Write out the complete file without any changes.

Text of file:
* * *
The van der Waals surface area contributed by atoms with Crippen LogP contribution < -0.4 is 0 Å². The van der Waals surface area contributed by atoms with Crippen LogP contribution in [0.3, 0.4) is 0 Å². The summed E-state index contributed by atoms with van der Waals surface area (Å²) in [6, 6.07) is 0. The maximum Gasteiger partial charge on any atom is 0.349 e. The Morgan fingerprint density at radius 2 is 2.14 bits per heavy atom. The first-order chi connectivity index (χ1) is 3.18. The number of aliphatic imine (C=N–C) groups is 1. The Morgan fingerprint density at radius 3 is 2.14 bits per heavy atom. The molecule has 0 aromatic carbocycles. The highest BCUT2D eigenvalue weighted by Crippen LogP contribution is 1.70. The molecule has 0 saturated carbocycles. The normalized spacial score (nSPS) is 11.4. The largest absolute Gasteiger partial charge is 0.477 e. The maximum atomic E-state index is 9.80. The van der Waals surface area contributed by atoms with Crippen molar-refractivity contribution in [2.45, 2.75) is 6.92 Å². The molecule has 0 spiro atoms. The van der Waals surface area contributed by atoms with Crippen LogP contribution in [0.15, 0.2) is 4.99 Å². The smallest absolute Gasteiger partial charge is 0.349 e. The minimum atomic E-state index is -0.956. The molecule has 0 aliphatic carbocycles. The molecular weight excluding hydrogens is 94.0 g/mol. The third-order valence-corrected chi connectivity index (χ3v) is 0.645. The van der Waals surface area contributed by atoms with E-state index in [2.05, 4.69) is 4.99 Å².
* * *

The van der Waals surface area contributed by atoms with Crippen LogP contribution < -0.4 is 0 Å². The van der Waals surface area contributed by atoms with Crippen LogP contribution in [0.3, 0.4) is 0 Å². The summed E-state index contributed by atoms with van der Waals surface area (Å²) in [6, 6.07) is 0. The maximum Gasteiger partial charge on any atom is 0.349 e. The Morgan fingerprint density at radius 2 is 2.14 bits per heavy atom. The first-order chi connectivity index (χ1) is 3.18. The number of aliphatic imine (C=N–C) groups is 1. The Morgan fingerprint density at radius 3 is 2.14 bits per heavy atom. The molecule has 0 aromatic carbocycles. The highest BCUT2D eigenvalue weighted by Crippen LogP contribution is 1.70. The molecule has 0 saturated carbocycles. The normalized spacial score (nSPS) is 11.4. The largest absolute Gasteiger partial charge is 0.477 e. The maximum atomic E-state index is 9.80. The van der Waals surface area contributed by atoms with Crippen molar-refractivity contribution in [2.45, 2.75) is 6.92 Å². The molecule has 0 spiro atoms. The van der Waals surface area contributed by atoms with Crippen LogP contribution in [0.15, 0.2) is 4.99 Å². The smallest absolute Gasteiger partial charge is 0.349 e. The minimum atomic E-state index is -0.956. The molecule has 0 aliphatic carbocycles. The molecular weight excluding hydrogens is 94.0 g/mol. The third-order valence-corrected chi connectivity index (χ3v) is 0.645. The van der Waals surface area contributed by atoms with E-state index in [2.05, 4.69) is 4.99 Å².